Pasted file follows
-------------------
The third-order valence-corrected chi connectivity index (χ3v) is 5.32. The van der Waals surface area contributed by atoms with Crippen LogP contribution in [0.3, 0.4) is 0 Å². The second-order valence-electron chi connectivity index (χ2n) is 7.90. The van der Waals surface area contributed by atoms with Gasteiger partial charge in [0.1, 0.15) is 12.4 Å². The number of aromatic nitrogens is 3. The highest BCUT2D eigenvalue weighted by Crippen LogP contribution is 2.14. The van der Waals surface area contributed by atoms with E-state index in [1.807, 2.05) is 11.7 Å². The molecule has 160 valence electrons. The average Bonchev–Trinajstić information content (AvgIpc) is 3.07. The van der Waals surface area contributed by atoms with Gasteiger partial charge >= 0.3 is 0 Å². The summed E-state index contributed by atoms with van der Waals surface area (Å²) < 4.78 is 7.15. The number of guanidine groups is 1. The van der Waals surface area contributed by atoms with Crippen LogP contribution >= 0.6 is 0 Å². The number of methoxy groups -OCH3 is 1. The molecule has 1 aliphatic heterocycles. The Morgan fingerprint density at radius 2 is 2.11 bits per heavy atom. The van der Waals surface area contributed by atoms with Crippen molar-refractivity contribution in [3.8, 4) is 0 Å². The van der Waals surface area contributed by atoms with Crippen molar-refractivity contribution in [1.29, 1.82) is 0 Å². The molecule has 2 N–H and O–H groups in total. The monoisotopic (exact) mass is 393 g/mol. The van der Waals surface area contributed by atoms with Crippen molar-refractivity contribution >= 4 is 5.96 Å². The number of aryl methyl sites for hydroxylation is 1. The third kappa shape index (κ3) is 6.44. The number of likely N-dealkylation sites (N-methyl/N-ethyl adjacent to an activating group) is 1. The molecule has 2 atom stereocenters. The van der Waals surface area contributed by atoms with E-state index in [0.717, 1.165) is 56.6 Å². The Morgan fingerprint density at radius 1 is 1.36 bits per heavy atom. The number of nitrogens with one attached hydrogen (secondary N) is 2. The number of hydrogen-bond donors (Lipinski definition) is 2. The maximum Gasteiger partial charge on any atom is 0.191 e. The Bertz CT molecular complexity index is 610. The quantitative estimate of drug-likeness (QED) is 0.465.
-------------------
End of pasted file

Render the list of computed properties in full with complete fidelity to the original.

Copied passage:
The third-order valence-corrected chi connectivity index (χ3v) is 5.32. The van der Waals surface area contributed by atoms with Crippen LogP contribution in [0.3, 0.4) is 0 Å². The second-order valence-electron chi connectivity index (χ2n) is 7.90. The van der Waals surface area contributed by atoms with Gasteiger partial charge in [0.1, 0.15) is 12.4 Å². The number of aromatic nitrogens is 3. The highest BCUT2D eigenvalue weighted by Crippen LogP contribution is 2.14. The van der Waals surface area contributed by atoms with E-state index in [1.807, 2.05) is 11.7 Å². The molecule has 160 valence electrons. The average Bonchev–Trinajstić information content (AvgIpc) is 3.07. The van der Waals surface area contributed by atoms with Gasteiger partial charge >= 0.3 is 0 Å². The summed E-state index contributed by atoms with van der Waals surface area (Å²) < 4.78 is 7.15. The number of guanidine groups is 1. The van der Waals surface area contributed by atoms with Crippen LogP contribution >= 0.6 is 0 Å². The number of methoxy groups -OCH3 is 1. The molecule has 1 aliphatic heterocycles. The Morgan fingerprint density at radius 2 is 2.11 bits per heavy atom. The van der Waals surface area contributed by atoms with Crippen molar-refractivity contribution in [3.8, 4) is 0 Å². The van der Waals surface area contributed by atoms with Crippen molar-refractivity contribution in [1.29, 1.82) is 0 Å². The molecule has 2 N–H and O–H groups in total. The monoisotopic (exact) mass is 393 g/mol. The van der Waals surface area contributed by atoms with Crippen molar-refractivity contribution >= 4 is 5.96 Å². The number of aryl methyl sites for hydroxylation is 1. The third kappa shape index (κ3) is 6.44. The number of likely N-dealkylation sites (N-methyl/N-ethyl adjacent to an activating group) is 1. The molecule has 2 atom stereocenters. The van der Waals surface area contributed by atoms with E-state index in [0.717, 1.165) is 56.6 Å². The Morgan fingerprint density at radius 1 is 1.36 bits per heavy atom. The number of nitrogens with one attached hydrogen (secondary N) is 2. The number of hydrogen-bond donors (Lipinski definition) is 2. The maximum Gasteiger partial charge on any atom is 0.191 e. The Bertz CT molecular complexity index is 610. The quantitative estimate of drug-likeness (QED) is 0.465.